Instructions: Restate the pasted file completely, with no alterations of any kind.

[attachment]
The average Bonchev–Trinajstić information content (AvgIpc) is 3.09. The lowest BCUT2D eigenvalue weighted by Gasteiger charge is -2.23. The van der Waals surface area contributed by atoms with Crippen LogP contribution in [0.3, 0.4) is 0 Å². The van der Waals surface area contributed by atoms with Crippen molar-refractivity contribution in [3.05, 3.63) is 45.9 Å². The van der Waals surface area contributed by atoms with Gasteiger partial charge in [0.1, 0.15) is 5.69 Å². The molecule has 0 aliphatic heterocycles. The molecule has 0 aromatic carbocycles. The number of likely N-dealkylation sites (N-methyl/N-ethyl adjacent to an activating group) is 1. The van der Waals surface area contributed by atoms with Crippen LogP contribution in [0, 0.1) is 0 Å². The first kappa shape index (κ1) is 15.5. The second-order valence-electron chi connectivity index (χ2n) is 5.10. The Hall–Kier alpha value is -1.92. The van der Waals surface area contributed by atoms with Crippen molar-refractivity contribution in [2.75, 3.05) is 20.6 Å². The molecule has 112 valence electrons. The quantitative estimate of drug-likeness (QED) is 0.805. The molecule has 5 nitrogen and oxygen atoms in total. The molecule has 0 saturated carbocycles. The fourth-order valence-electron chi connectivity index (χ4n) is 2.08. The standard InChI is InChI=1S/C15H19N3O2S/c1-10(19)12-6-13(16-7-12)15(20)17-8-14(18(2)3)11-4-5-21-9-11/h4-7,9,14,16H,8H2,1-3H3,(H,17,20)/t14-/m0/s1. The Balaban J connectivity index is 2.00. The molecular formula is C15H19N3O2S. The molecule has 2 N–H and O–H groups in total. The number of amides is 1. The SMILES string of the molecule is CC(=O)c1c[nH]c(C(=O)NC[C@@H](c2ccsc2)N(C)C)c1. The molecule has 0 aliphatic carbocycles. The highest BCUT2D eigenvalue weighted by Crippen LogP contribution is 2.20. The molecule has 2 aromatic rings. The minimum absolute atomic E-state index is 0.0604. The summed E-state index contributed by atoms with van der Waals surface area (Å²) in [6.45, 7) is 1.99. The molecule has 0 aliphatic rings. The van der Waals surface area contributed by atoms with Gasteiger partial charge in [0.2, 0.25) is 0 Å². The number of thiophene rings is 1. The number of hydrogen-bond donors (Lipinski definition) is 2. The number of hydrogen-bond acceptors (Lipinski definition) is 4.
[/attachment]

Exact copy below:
The average Bonchev–Trinajstić information content (AvgIpc) is 3.09. The lowest BCUT2D eigenvalue weighted by Gasteiger charge is -2.23. The van der Waals surface area contributed by atoms with Crippen LogP contribution in [0.3, 0.4) is 0 Å². The van der Waals surface area contributed by atoms with Crippen molar-refractivity contribution in [3.05, 3.63) is 45.9 Å². The van der Waals surface area contributed by atoms with Gasteiger partial charge in [0.1, 0.15) is 5.69 Å². The molecule has 0 aliphatic heterocycles. The molecule has 0 aromatic carbocycles. The number of likely N-dealkylation sites (N-methyl/N-ethyl adjacent to an activating group) is 1. The van der Waals surface area contributed by atoms with Crippen LogP contribution in [0, 0.1) is 0 Å². The first kappa shape index (κ1) is 15.5. The second-order valence-electron chi connectivity index (χ2n) is 5.10. The Hall–Kier alpha value is -1.92. The van der Waals surface area contributed by atoms with Crippen molar-refractivity contribution in [2.75, 3.05) is 20.6 Å². The molecule has 112 valence electrons. The quantitative estimate of drug-likeness (QED) is 0.805. The molecule has 5 nitrogen and oxygen atoms in total. The molecule has 0 saturated carbocycles. The fourth-order valence-electron chi connectivity index (χ4n) is 2.08. The standard InChI is InChI=1S/C15H19N3O2S/c1-10(19)12-6-13(16-7-12)15(20)17-8-14(18(2)3)11-4-5-21-9-11/h4-7,9,14,16H,8H2,1-3H3,(H,17,20)/t14-/m0/s1. The Balaban J connectivity index is 2.00. The molecular formula is C15H19N3O2S. The molecule has 2 N–H and O–H groups in total. The number of amides is 1. The SMILES string of the molecule is CC(=O)c1c[nH]c(C(=O)NC[C@@H](c2ccsc2)N(C)C)c1. The molecule has 0 aliphatic carbocycles. The highest BCUT2D eigenvalue weighted by Crippen LogP contribution is 2.20. The molecule has 2 aromatic rings. The minimum absolute atomic E-state index is 0.0604. The summed E-state index contributed by atoms with van der Waals surface area (Å²) in [6.45, 7) is 1.99. The molecule has 0 aliphatic rings. The van der Waals surface area contributed by atoms with Gasteiger partial charge in [0.2, 0.25) is 0 Å². The number of thiophene rings is 1. The number of hydrogen-bond donors (Lipinski definition) is 2. The number of hydrogen-bond acceptors (Lipinski definition) is 4.